Mountain Lakes Wilderness Area

1930: one of the three original Primitive Areas of Oregon/Washington

Mountain Lakes Evening

Imagine that this classic tent is your home for an entire summer. For a story about three adolescents' wilderness sojourn at a mountain lake in Southern Oregon, click here.

Mountain Lakes Morning

Smell your morning coffee brewing as the Sun paints reflections in the still waters.


Mountain Lakes Wilderness Commentary

Situated on the drier eastern fringe of the Southern Oregon Cascades, this small "pocket" wilderness was one of the Forest Service's original three "Primitive Areas" in Oregon and Washington, the brainchild and a pet project of Fred Cleator of the USFS, a man often named as the Father of the PCT... Mountain Lakes Primitive Area was established in 1930. It became a "Wild Area" in 1940, and the passage of the Wilderness Act in 1964 brought it on board as one of Oregon's first modern designated Wilderness Areas. It covers exactly one township, and is the only square-shaped wilderness within the United States' National Wilderness Preservation system. At 23,071 acres, it is one of Oregon's smallest Wilderness areas.

It's amazing but true: Like Crater Lake and East Lake and Paulina Lake to the north, the mountain lakes basin is another snuffed-out volcano! Actually, it was four overlapping shield volcanos, which got very glaciated during the Ice Age(s).... In the case of Crater Lake, a violent collapse formed one huge lake; when Mt Newberry collapsed, it left East and Paulina lakes; and when the Mountain Lake's four volcanos got glaciated, the result was a basin that filled with literally hundreds of ponds, pools, lakelets and a few larger Lakes.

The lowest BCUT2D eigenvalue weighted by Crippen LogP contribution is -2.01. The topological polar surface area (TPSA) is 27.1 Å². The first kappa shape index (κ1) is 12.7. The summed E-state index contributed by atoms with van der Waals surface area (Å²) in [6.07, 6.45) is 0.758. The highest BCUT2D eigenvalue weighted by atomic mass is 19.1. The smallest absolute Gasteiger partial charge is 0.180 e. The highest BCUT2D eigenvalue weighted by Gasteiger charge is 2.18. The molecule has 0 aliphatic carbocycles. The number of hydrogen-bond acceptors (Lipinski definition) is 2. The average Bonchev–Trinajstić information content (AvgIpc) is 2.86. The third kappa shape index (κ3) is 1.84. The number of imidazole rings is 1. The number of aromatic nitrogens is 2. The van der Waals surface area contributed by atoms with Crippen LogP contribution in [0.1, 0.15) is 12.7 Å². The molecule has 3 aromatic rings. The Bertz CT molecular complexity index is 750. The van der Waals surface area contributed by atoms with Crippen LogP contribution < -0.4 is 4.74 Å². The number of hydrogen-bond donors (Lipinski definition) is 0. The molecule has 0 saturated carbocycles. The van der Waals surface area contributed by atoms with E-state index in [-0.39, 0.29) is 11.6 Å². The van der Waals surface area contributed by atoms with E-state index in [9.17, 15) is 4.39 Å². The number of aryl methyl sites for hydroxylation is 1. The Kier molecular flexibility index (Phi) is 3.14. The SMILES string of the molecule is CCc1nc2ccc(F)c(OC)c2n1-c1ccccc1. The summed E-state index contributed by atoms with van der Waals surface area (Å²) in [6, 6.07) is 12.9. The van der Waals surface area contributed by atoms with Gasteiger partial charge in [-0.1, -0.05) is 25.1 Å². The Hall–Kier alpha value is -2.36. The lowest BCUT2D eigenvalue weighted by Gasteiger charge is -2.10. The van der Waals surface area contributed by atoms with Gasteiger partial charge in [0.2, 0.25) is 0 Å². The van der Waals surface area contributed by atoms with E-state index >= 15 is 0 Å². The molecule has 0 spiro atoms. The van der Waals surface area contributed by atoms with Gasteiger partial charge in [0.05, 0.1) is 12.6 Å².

This tiny area is just stuffed with wildflowers, great creeks, ponds and lakes. With all this water, aquatic wildlife like Bullfrogs are a delight! The image pictures a bullfrog that is has just recently lost its tadpole tail.

Mountain Lake Wilderness is also blessed with a wonderfully variegated forest cover. One of my favorite trees can be found on drier, sunnier mid-elevation sites. This is the Oregon Sugar Pine, with its enormous, trophy-size cones and ponderosa-like bark.

My favorite trail is the Varney Creek Trail, which sneaks into the wilderness from the south side, far away from the hustle and bustle of Lake of the Woods and the cars and truck traffic of Highway 140.



Lake Harriette, click Imagefor much larger version!

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Page Last Revised 04/05/2023